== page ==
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Can You Recover Lost Self-Storage Revenue During COVID-19? This Operator Says ‘Yes!’

Self-storage operators who paused rent increases, late fees and auctions due to the coronavirus pandemic are now looking to reinstate these practices. An operator in Merrimack, N.H. shares how his company has moved forward to recoup its losses.

It would seem the Achilles’ heel of the self-storage industry is people in transition. Reduce the movement of the population and, suddenly, no one needs a storage unit anymore. At least, that was our experience this year at Synergy Self Storage in Merrimack, N.H.

As the world ground to a halt with the onset of the coronavirus pandemic, so too did traffic at our storage location. Tenant move-outs slowed somewhat, but new move-ins reduced significantly. At its worst, our facility saw a net decrease in occupancy of about 35 units for the calendar year-to-date. We also began to feel the financial effects of the downturn.

Like many other storage operators, in an effort to show solidarity with customers suffering the loss of employment or experiencing other pandemic-related difficulties, we paused rate increases, late fees and other delinquency-related activities in the spring. However, the loss of revenue couldn’t be ignored. To offset the negative financial impact, we began to look at reinstating our customary polices at the end of June.

We then had to make some difficult decisions: Who gets rate increases and by how much? What do we do about late fees and auctions? After much discussion among management, this became our three-part plan:

1. We started implementing rent increases for tenants who hadn’t received one for at least a year, which was our standard policy. The hikes were never more than a few dollars per unit, and always to a level just below our currently advertised street pricing.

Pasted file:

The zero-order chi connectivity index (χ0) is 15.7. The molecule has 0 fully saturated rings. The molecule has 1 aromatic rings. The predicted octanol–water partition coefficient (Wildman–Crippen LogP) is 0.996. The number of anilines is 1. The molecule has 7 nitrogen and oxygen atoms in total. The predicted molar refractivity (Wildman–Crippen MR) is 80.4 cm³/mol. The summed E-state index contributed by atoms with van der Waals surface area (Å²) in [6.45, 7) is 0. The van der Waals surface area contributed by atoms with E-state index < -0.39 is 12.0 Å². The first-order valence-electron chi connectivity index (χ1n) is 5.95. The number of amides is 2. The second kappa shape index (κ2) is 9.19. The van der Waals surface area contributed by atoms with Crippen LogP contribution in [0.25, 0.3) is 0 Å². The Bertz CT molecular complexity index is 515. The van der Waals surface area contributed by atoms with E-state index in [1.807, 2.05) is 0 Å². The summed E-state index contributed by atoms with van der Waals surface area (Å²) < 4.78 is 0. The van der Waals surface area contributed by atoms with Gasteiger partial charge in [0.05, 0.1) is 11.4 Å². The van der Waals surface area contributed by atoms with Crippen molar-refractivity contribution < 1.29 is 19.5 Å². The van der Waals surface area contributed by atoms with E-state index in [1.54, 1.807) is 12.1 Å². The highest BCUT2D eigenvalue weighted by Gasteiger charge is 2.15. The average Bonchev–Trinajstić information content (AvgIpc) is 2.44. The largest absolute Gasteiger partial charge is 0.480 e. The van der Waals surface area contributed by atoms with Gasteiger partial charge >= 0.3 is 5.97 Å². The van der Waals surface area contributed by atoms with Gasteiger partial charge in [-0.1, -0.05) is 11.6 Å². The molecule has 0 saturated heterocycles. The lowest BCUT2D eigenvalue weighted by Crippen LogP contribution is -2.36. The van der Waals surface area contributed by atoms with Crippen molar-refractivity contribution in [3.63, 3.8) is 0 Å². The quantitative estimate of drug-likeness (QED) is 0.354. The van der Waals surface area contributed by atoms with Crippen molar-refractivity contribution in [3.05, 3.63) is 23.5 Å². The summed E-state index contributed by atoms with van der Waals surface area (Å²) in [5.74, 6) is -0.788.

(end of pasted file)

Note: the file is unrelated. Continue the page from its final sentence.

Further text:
2. We reinstated our standard late-fee policy with the following caveat: Late fees imposed since the beginning of the pandemic would be waived for those who lost their job. Documentation from the tenant’s employer would be required for our files. Actual rent would remain due, and a payment plan/schedule would be set up with the tenant. New late fees on future monthly rent would now be in effect.

3. Finally, we reset the auction status of delinquent units, with the new term effective as of July 1. Per our state laws, this gave the tenant another 60 days to pay the outstanding balance or set up a payment schedule before the threat of auction. Standard terms would apply for future rent due.

To date, the feedback has been primarily noncommittal or positive, with only one or two tenants giving pushback. Almost universally, our self-storage customers have been cooperative, including those hardest hit by the pandemic.

It has truly been a tightrope walk, however, between empathy for tenants and the going concern of the business, we believe our approach has been successful so far. As of this writing, our occupancy is still suffering a net reduction on the year, but the coming months hold promise. With good luck and godspeed, our end-of-year standing will find us full circle back to where we were on Jan. 1, 2020.

Joel Sikkila is a partner with Synergy Self Storage in Merrimack, N.H. To reach the company, email info@synergystorage.com; visit www.synergyselfstorage.com.

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